April in Glenwood: This fall’s must-see TV
I like TV. I know, it’s a controversial subject out in the mountains where people prefer to spend their free time enjoying nature’s bounty.
I enjoy both, to be honest.
Watching television shows has been something I’ve been into since I was kid. My all-time favorites in my younger years were “The Brady Brunch,” “Little House on the Prairie” and “The Facts of Life.” “Silver Spoons” also ranked high with me because I had it pretty bad for Ricky Schroder. I was also a frequent reader of “Teen Beat” magazine.
I’m sure that comes as a shock.
The spunky Bradys were always the family I envied because of their massive size — I assumed having a big brood like that would be fun. Plus they had a family band with matching polyester outfits.
For kids in the 1970s, that was groovy.
I also liked to picture myself as one of the bonnet-wearing pioneer kids on the prairie, especially Laura Ingalls Wilder. Little Miss Laura’s nickname was Half-pint, one I shared with her in my youth softball years because I donned the pigtail braids with my uniform. I always thought it would be great to have all that space to roam, not to mention all the creeks (I think they pronounced it “cricks” back then) and hollers to get lost amongst. Maybe I wanted to be a “Little House” kid because candy was such a big deal on the prairie. I still enjoy those 10-cent candy sticks found at old general stores.
Watermelon is my favorite.
“The Facts of Life” crew constantly taught us lessons about how to be a better person. And they tackled some of the issues facing young girls in the early ’80s, including eating disorders and sex. That was sometimes touchy territory for the sitcoms that came before it. I related the most to Tootie, the little quirky one with all the jokes and the braces to boot. I never attended a school for girls, but I did love their uniforms. I would have rocked the plaid skirt, tall socks, and navy blazer to school. Although I did enjoy that one pair of Jordache jeans and Izod golf shirt with the collar popped up I wore over and over again.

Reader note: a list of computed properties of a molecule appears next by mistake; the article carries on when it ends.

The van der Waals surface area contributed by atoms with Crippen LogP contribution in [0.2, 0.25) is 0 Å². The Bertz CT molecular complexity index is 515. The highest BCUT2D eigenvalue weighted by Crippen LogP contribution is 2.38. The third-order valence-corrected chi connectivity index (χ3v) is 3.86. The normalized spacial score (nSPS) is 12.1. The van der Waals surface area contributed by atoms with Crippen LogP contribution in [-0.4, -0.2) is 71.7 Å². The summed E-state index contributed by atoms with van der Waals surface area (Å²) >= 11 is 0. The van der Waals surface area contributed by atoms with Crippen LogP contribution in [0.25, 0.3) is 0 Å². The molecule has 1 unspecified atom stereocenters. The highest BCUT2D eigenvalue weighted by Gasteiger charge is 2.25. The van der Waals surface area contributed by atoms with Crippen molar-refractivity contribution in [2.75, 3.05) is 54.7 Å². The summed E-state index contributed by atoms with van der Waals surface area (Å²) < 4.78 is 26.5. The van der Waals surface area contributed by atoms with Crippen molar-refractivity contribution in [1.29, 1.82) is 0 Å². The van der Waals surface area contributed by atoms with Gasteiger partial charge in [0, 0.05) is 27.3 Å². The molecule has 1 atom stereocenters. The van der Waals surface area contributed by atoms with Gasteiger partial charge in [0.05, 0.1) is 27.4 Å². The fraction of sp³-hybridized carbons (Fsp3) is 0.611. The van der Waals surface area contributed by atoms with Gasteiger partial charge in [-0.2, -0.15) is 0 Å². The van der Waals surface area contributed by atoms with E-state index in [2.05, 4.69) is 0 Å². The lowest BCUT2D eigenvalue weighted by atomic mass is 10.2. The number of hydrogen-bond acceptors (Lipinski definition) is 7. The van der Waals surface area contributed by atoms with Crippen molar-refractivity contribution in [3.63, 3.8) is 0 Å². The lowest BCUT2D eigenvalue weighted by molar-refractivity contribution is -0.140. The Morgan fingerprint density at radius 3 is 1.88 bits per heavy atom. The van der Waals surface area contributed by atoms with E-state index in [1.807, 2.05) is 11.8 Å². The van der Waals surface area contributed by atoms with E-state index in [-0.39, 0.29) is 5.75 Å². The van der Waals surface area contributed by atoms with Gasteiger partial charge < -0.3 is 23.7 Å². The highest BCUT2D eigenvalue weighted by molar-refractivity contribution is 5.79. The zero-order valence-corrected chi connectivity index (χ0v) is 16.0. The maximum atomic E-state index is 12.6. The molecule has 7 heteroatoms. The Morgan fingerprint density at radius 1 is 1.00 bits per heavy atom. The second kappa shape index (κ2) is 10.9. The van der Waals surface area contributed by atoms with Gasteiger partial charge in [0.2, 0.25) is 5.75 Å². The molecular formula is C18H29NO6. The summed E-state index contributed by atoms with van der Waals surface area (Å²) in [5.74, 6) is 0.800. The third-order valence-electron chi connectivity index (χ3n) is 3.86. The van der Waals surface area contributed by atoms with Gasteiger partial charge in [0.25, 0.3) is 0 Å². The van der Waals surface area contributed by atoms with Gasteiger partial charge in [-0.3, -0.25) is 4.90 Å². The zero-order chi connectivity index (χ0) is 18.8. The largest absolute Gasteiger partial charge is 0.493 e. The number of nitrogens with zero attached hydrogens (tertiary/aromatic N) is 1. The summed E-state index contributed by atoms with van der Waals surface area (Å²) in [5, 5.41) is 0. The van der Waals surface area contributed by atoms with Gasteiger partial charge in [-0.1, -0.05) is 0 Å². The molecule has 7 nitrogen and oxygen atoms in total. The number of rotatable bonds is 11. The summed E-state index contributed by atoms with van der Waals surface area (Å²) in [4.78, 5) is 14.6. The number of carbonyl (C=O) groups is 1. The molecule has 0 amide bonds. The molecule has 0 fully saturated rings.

Man, ’80s fashion was fun.
I still love a good sitcom, and this fall’s primetime programming has returned to TV with much promise. “The Good Place,” starring Kristen Bell and Ted Danson, has me two episodes in and wanting more. The show’s premise is based on Bell’s character, Eleanor Shellstrop, enjoying the afterlife in “the good place” — how we envision heaven in terms of perfection, but better. There’s 24-7 frozen yogurt and people can fly if they want. Eleanor discovers she might just be in the wrong place, based on her life on earth being a terrible person. In one flashback, she recalled tricking her work friends into thinking she was the designated driver, then proceeding to drink heavily and go home with the bartender who thought she was nice for offering to be DD.
I at least know I’ve never done that.
The show is simply funny with some great one-liners, which should come as no surprise since executive Michael Schur is also responsible for two more of my favorite TV shows, “Brooklyn Nine-Nine” and “Parks and Recreation.”
I really miss that Leslie Knope, and wish she were running for president.
Another show I’m happy to be completely addicted to again this fall is “American Horror Story.” I’m a sucker for being scared, and routinely enter those fake Halloween haunted houses each year just to freak myself out over sinister-looking clowns and dudes with fake chainsaws.
I know neither are real, yet I still scream.
The “American Horror Story” anthology is feature writing for television at its finest. Luckily it airs on cable (FX) pretty late in the night, so the content can reach some of its more risqué and gruesome heights, which I think is integral in building up the scare. Each season becomes its own mini-series with new storylines, characters and settings, and for this I truly believe co-writers and producers Ryan Murphy and Brad Falchuk are creative geniuses.
I still have nightmares about Twisty the Clown from Season 4’s “Freak Show.”
“American Horror Story” Season 6, titled, “Roanoke,” based on true events, is starting off in optimal fright fashion. To my creepy delight, this season is loosely based on the 1590s Roanoke Colony mystery where an entire group of colonists disappeared during the Anglo-Spanish War with no conclusive evidence of there ultimate whereabouts. So, there are ghosts. Think the “A Haunting” re-enactment show that used to be on the Discovery Channel, just 100 million times scarier.
And this is why I like — more like love — TV.
April E. Clark and AHS co-creator Ryan Murphy were both born in Indianapolis. They graduated from high schools 10 minutes apart. Coincidence? She can be reached at email@example.com.
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